This was when the fun started. Firstly, Sonic collapsed. Personally, I think he was just enjoying lapping up the attention of the female medics.  Then he proceeded to thank EVERYONE within a mile radius for their amazing support and encouragement.  Not even a single mutter to me, who had spent 24 hours on a trackside!  And, quite frankly, you should never underestimate the difference an experienced support crew can make ;-)

After leaving him in the capable hands of the professionals, I went off (in a huff) to pack up the stuff and get Sonic’s after race kit.  On return, Richard Brown accused me of “being very nonchalant” about the distress my husband was in. I would have explained, but I’d already chewed my tongue off by that point.  Then Sonic collapsed again.  When his lap counter appeared to congratulate him, he was practically crying with gratitude. I might look really tired in this picture, but I’m (shamefully!) contemplating whipping my legs out from underneath his head ;-)

All very childish in the cold light of day.  I've been there and I know how grateful you are.  Let's put it down to sleep deprivation!

The prize-giving was lovely.  It was so nice that everyone’s efforts were recognised.  Especially, Geoff Oliver who at the grand age of 80 had set SEVEN new world records during the race.  Then turned up in the prize giving in a shirt and tie and gave a wonderful heartfelt speech. It was an honour and a privilege to watch his amazing performance.  Sonic was obviously using his race tactics to take him out during the hours of darkness (see left).  I would like to know what Geoff was listening to on his ipod though. 

Then we had to get the train from Euston to Glasgow.  And we still had to get the Tube to Euston. For both of us, this could officially be the worst experience of our lives.  Sonic was broken, sick and emotional and I was carrying three duffel bags through London.  It was nothing short of a nightmare. I liken it to trying to negotiate with a bad tempered drunk. 

On the tube, Sonic decided he was going to drop down and sleep. At the door!  I couldn’t even help him, as I was trying to balance all the bags on my body.  My head was going to explode with the weight on my shoulders and I’d lost all feeling in my hands.

This picture makes me laugh so much, I have used it as the contact picture on my mobile, so pops up every time Sonic calls me.

There were works on the tube line, so we had to get three trains to Euston.  Of course, I did my best support job and accepted that everything was my fault. Of course.

I did have to giggle when I looked back to see him shuffling along, muttering expletives to himself  It was less comical though, when he decided he was too warm (also my fault) and stopped dead in the middle of an unforgiving fast-moving hoard of people to roll up his trousers.  That really set off the look.  Thankfully it was London and therefore no one bats an eyelid at neurotic behaviour.  Even when he staggered along the platform with his trousers rolled to his knees – his carrier bags of trophies in each hand – and then stopped to slide down the wall in tears.  In hindsight, it’s hilarious.  Hey, don’t judge me.  Sonic posted a video on You Tube of me after my first 24-hour race.   If had any feeling in my hands, I might have done the same.

Then we finally made it to Euston.  Of course our reserved seats on the Virgin train had to be at the opposite side. I swear it took us 15 minutes to walk the length of the train.  I’ve never been so happy to sit down - or for Sonic to pass out -  in my life.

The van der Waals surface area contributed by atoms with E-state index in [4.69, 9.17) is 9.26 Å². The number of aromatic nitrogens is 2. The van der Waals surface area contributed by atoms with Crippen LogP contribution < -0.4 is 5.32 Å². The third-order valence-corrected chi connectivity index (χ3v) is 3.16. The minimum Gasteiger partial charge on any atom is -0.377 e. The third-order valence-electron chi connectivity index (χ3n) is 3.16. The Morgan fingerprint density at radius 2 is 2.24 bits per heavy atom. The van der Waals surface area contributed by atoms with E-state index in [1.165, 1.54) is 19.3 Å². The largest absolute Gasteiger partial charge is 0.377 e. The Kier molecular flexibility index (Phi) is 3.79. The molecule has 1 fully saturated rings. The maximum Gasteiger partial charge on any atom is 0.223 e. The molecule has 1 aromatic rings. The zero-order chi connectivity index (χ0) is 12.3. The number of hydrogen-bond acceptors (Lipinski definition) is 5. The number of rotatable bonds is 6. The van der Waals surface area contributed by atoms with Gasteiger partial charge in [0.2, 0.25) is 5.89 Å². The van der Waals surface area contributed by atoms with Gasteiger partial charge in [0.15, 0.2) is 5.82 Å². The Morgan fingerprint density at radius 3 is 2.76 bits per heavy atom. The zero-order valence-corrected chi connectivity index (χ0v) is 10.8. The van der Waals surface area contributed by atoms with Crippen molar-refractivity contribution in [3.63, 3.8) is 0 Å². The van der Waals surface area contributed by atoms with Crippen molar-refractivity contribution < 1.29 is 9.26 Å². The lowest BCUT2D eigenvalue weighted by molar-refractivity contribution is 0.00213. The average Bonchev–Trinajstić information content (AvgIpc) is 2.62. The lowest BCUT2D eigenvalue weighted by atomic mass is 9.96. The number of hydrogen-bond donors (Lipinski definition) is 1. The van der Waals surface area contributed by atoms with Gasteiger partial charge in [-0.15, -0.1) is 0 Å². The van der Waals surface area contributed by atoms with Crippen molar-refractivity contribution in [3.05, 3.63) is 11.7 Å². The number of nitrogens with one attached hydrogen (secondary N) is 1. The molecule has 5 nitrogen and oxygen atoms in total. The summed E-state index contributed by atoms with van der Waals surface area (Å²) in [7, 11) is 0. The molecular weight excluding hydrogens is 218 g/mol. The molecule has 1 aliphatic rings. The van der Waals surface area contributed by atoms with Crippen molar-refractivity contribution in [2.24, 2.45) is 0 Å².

Even after all that, whoever says supporting is harder than running is at it. I had a great time.

Some random pictures on Flickr here


Santababy said...

brilliant. lol I do recall that pic of you & Sharon negotiating stairs! x

Marco Consani said...

Thank you, Thank you, Thank you, Thank you, Thank you, Thank you, Thank you, Thank you,.
How many times do I need to say thank you?
Seriously though, supporting a 24 hour is much harder than running it. ;-)
Brilliant blog post. Loved it.

rhona said...

What a great read :) I chuckled at your description of the tube journey and this race winning, GB-qualifying athlete falling asleep clutching his trophies, but it must have been utter hell at the time!
Huge congratulations all round!

Mamemeister said...

Absolutely awesome stuff, how Sonic managed all that on a tiny amount of food too is mental.

Well done to all the Scots, you did good!!


Fionna Ross said...

Haha, great blog Debs :) Hey, there was only the one tantrum.....;)

Debs M-C said...

It was only a mild strop too, Fi. I think Kez was just really shocked!

Robert Osfield said...

Such an amusing wee post, brings a smile and sense of awe at the same time.

A huge well done to Marco, quite simply an amazing performance. Getting your name in the same sentence as Don Ritchie and actually deserving it too is a sign of good things to come.

neets next mara said...

Fab post. i remember that video too! i felt for you great job both of you!
Neet x

neets next mara said...
This comment has been removed by the author.
Pam Storey said...

Debbie, are you members of the Road Runners Club? If so,Roddy Fisher would love to put your article in the Road Runner Magazine.Pam Storey.

Amanda said...

Great read! Awesome running and awesome support!

Fiona Rennie said...

Brilliant! I was hanging on every one of John K's updates during the race, and shouting at my laptop, a bit like watching the athletics on the telly, so glad to hear some of the details, I'll look forward to reading Marco's report. Sorry I had to laugh at your journey home, it brought back memories of getting the train back from Hull after Pauline's first 24 hour race. Take care Fiona xx

Unknown said...

Brilliant read and brilliant effort